InfoQ: Naked Objects is currently under Apache incubator status as Apache Isis project. Can you share with us what are the next steps and the timeline for the Isis project?

D. H.: Well, we've migrated all the code over for both the original Naked Objects framework and my sister projects, and have updated all the package names and license headers etc.  We also have our site up and are publishing into the Apache snapshot repo.  We're currently working towards putting our first 0.1 release out; the main things still to do is to get our documentation all up to date. We also have a quickstart Maven archetype which you can use to get you up and running quickly; full details are on the site.

In terms of timeline, well, we'll be in the Apache incubator until such time as the Isis has proven to have a self-sustaining community.  Realistically, I'm expecting this to take 18 months to 2 years, but it'll take as long as it needs to take.  Although the community is small for now, those of us involved deeply believe in the approach, and we'll just keep plugging away till we get there.  Certainly the move to go into Apache is starting to pay some dividends; there are 4 or 5 people who are now contributing who weren't involved in the community before we were in Apache.

InfoQ: What is the future road map of the project?

D. H.: Our proposal to join the incubator is online, and that captured the thoughts we had at that point in time.  A general theme is in the ongoing development of the various viewers; I'm keen to carry on developing my viewer based on Wicket, as well as add JSON support to the RESTful viewer.  Meanwhile Rob Matthews (the original architect of Naked Objects and still heavily involved) continues to develop his taglib-based viewer, Scimpi, and there are other contributors who have expressed interest in developing similar viewers using JSF/Facelets, Tapestry and on Android.  There's also an M.Sc. student whose thesis project is a RESTful client implemented in JavaFX.  I'm hopeful that his university will allow him to donate his project, once completed, to Isis.

Isis has a pluggable architecture, as I've indicated, and there are about five major APIs (and numerous more fine-grained APIs) that can be developed.  Probably the most significant of these is the object store (persistence) API.   One of my sister projects was an implementation to persist an RDBMS using Hibernate; however Hibernate's license is not compatible with Apache's, so I want to rework that.  In fact, one proposal we've had is to re-implement using JDO 3.0/DataNucleus, which would allow us to cover a lot of persistence technologies in one fell swoop.  I'm all for deleting redundant code if we can!

Another objective during incubation is to make Isis more easily bootstrappable and embeddable, and for that I'm hoping we'll get a chance to expose the Isis components via JSR-299 (Contexts and Dependency Injection).  For example, it should be easy to take just the Isis metamodel component and use it within your own applications, e.g. to drive the rendering of domain objects within custom UI code.

One other area we might see work is in support for other JVM languages.  Isis already supports Groovy as well as Java, and the way that Isis builds up its metamodel means that supporting other languages (Scala, Fantom, Go) ought to be pretty straightforward.

I could carry on listing lots of ideas and directions for Isis.  Ultimately, though, Apache Isis' roadmap depends on where its community wants to take it; so any of the above might change as we progress through to graduation.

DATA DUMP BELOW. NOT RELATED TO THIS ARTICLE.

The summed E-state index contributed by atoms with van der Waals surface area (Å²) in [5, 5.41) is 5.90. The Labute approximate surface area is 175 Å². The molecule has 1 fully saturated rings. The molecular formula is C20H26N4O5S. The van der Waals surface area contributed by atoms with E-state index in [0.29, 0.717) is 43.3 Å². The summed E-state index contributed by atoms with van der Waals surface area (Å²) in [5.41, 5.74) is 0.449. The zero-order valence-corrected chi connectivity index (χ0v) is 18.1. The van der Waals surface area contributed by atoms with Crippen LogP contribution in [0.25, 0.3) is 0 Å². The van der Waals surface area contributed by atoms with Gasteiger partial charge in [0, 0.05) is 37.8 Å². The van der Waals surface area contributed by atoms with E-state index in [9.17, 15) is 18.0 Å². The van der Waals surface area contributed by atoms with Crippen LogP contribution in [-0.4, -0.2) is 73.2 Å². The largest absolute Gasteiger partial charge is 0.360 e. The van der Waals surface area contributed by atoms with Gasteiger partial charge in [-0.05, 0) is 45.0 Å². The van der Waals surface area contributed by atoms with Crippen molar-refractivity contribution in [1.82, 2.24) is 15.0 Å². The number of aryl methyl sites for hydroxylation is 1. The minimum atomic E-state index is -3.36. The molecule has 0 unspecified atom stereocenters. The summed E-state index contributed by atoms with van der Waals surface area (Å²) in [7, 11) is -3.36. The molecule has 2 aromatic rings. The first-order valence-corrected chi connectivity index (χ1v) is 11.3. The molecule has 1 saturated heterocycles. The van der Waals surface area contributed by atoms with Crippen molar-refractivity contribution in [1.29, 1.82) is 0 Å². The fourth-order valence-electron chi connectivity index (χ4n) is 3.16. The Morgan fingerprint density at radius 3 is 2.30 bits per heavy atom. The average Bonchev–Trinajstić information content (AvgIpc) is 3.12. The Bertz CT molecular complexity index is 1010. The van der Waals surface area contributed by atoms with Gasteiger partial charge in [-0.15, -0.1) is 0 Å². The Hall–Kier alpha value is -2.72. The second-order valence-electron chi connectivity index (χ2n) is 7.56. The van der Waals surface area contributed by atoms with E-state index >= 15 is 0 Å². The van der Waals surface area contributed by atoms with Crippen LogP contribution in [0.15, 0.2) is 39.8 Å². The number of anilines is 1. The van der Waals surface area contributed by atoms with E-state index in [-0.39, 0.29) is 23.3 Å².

You can find more information on Isis on the project website or by subscribing to the mailing list. If anyone is interested in Naked Objects MVC, on .NET, there are screencasts and a free download at their website.

About the Book Author

Dan Haywood is a freelance consultant and trainer specializing in domain-driven design and agile development on Java and .NET. With 20 years building enterprise systems, he's an advocate of the naked objects pattern, and provides technical advice on the Irish Government's strategic naked objects system. In Sept 2010 he took the lead in moving the original Naked Objects Framework into the Apache incubator, resulting in Apache Isis. He’s now busy building up Isis' community. Dan has authored several books, the most recent being "Domain Driven Design using Naked Objects".

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Community comments

  • 90% of my learnings in modeling complex domain applications

    by Christian Schuhegger,

    Your message is awaiting moderation. Thank you for participating in the discussion.

    Many thanks for that article! This article motivated me to buy the book which I've read in less than 2 days. It is a great piece of work! Thank you for that.

    I am working for more than 10 years in the area of implementing complex business domain applications. From time to time I find a book like Eric Evans DDD book that brings some more light into the subject. Your book summarizes most of them already!
    Starting from DomainDrivenDesign itself over BehaviourDrivenDevelopment over Hexagonal Architecture over domain patterns, ... Up to now I did not know about a signle reference that I could give to my team members to explain to them the full picture.

    For me the core principle for good design (does not matter if OO or functional programming) is to "avoid update anomalies" (I've explained what I mean in more detail in an answer to a blog post here: Avoiding update anomalies means to avoid redundancy and in today's typical multi layered applications there is A LOT of redundancy! between the UI and the persistence.